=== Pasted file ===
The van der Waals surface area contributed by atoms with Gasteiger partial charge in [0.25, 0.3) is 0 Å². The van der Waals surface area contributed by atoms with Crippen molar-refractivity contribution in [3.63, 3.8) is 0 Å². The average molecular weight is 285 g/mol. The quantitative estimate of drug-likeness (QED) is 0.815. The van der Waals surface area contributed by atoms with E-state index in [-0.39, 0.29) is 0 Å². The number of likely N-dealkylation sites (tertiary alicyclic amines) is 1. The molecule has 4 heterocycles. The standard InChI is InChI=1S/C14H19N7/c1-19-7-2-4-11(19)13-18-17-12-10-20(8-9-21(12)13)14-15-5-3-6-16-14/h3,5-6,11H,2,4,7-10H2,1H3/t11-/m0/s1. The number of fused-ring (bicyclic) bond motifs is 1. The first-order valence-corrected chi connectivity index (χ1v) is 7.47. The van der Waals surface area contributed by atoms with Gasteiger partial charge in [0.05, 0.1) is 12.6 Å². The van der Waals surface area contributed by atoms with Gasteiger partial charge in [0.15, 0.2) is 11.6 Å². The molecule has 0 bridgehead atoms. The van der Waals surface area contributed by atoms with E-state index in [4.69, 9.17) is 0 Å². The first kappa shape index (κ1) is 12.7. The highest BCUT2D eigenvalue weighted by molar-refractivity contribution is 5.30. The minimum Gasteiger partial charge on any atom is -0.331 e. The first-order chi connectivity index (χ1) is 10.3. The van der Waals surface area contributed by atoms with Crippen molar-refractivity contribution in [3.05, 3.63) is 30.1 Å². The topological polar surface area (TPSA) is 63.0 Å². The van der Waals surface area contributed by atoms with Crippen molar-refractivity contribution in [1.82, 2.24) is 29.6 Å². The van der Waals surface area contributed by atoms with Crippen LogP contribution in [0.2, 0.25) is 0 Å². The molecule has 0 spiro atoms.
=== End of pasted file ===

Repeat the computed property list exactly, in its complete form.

The van der Waals surface area contributed by atoms with Gasteiger partial charge in [0.25, 0.3) is 0 Å². The van der Waals surface area contributed by atoms with Crippen molar-refractivity contribution in [3.63, 3.8) is 0 Å². The average molecular weight is 285 g/mol. The quantitative estimate of drug-likeness (QED) is 0.815. The van der Waals surface area contributed by atoms with E-state index in [-0.39, 0.29) is 0 Å². The number of likely N-dealkylation sites (tertiary alicyclic amines) is 1. The molecule has 4 heterocycles. The standard InChI is InChI=1S/C14H19N7/c1-19-7-2-4-11(19)13-18-17-12-10-20(8-9-21(12)13)14-15-5-3-6-16-14/h3,5-6,11H,2,4,7-10H2,1H3/t11-/m0/s1. The number of fused-ring (bicyclic) bond motifs is 1. The first-order valence-corrected chi connectivity index (χ1v) is 7.47. The van der Waals surface area contributed by atoms with Gasteiger partial charge in [0.05, 0.1) is 12.6 Å². The van der Waals surface area contributed by atoms with Gasteiger partial charge in [0.15, 0.2) is 11.6 Å². The molecule has 0 bridgehead atoms. The van der Waals surface area contributed by atoms with E-state index in [4.69, 9.17) is 0 Å². The first kappa shape index (κ1) is 12.7. The highest BCUT2D eigenvalue weighted by molar-refractivity contribution is 5.30. The minimum Gasteiger partial charge on any atom is -0.331 e. The first-order chi connectivity index (χ1) is 10.3. The van der Waals surface area contributed by atoms with Crippen molar-refractivity contribution in [3.05, 3.63) is 30.1 Å². The topological polar surface area (TPSA) is 63.0 Å². The van der Waals surface area contributed by atoms with Crippen molar-refractivity contribution in [1.82, 2.24) is 29.6 Å². The van der Waals surface area contributed by atoms with Crippen LogP contribution in [0.2, 0.25) is 0 Å². The molecule has 0 spiro atoms.